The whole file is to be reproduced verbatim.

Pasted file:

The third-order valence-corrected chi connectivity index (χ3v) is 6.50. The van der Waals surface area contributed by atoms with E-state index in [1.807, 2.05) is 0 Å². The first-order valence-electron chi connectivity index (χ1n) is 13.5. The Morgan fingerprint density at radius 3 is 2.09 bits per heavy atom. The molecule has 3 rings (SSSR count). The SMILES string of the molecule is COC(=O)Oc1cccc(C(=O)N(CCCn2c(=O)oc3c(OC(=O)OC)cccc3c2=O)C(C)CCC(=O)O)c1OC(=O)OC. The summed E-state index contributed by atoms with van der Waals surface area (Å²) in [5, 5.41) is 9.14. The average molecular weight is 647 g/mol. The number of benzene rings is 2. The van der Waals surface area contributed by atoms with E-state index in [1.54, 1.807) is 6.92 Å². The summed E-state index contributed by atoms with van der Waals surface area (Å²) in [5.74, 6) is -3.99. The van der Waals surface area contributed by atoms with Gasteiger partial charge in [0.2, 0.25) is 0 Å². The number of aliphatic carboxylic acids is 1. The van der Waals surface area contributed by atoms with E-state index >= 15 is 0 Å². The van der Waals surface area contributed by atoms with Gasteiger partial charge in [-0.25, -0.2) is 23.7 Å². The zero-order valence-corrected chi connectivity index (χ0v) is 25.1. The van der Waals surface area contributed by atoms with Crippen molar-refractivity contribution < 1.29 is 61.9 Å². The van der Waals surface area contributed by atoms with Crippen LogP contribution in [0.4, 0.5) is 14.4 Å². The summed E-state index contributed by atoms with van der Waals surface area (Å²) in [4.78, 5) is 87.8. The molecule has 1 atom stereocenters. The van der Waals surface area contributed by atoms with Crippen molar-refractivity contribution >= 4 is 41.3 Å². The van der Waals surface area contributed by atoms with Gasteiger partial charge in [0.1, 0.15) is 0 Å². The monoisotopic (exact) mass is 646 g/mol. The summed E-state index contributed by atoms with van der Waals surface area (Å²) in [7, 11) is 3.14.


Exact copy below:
The third-order valence-corrected chi connectivity index (χ3v) is 6.50. The van der Waals surface area contributed by atoms with E-state index in [1.807, 2.05) is 0 Å². The first-order valence-electron chi connectivity index (χ1n) is 13.5. The Morgan fingerprint density at radius 3 is 2.09 bits per heavy atom. The molecule has 3 rings (SSSR count). The SMILES string of the molecule is COC(=O)Oc1cccc(C(=O)N(CCCn2c(=O)oc3c(OC(=O)OC)cccc3c2=O)C(C)CCC(=O)O)c1OC(=O)OC. The summed E-state index contributed by atoms with van der Waals surface area (Å²) in [5, 5.41) is 9.14. The average molecular weight is 647 g/mol. The number of benzene rings is 2. The van der Waals surface area contributed by atoms with E-state index in [1.54, 1.807) is 6.92 Å². The summed E-state index contributed by atoms with van der Waals surface area (Å²) in [5.74, 6) is -3.99. The van der Waals surface area contributed by atoms with Gasteiger partial charge in [0.2, 0.25) is 0 Å². The number of aliphatic carboxylic acids is 1. The van der Waals surface area contributed by atoms with E-state index >= 15 is 0 Å². The van der Waals surface area contributed by atoms with Gasteiger partial charge in [-0.25, -0.2) is 23.7 Å². The zero-order valence-corrected chi connectivity index (χ0v) is 25.1. The van der Waals surface area contributed by atoms with Crippen molar-refractivity contribution < 1.29 is 61.9 Å². The van der Waals surface area contributed by atoms with Crippen LogP contribution in [0.4, 0.5) is 14.4 Å². The summed E-state index contributed by atoms with van der Waals surface area (Å²) in [4.78, 5) is 87.8. The molecule has 1 atom stereocenters. The van der Waals surface area contributed by atoms with Crippen molar-refractivity contribution >= 4 is 41.3 Å². The van der Waals surface area contributed by atoms with Gasteiger partial charge in [0.1, 0.15) is 0 Å². The monoisotopic (exact) mass is 646 g/mol. The summed E-state index contributed by atoms with van der Waals surface area (Å²) in [7, 11) is 3.14.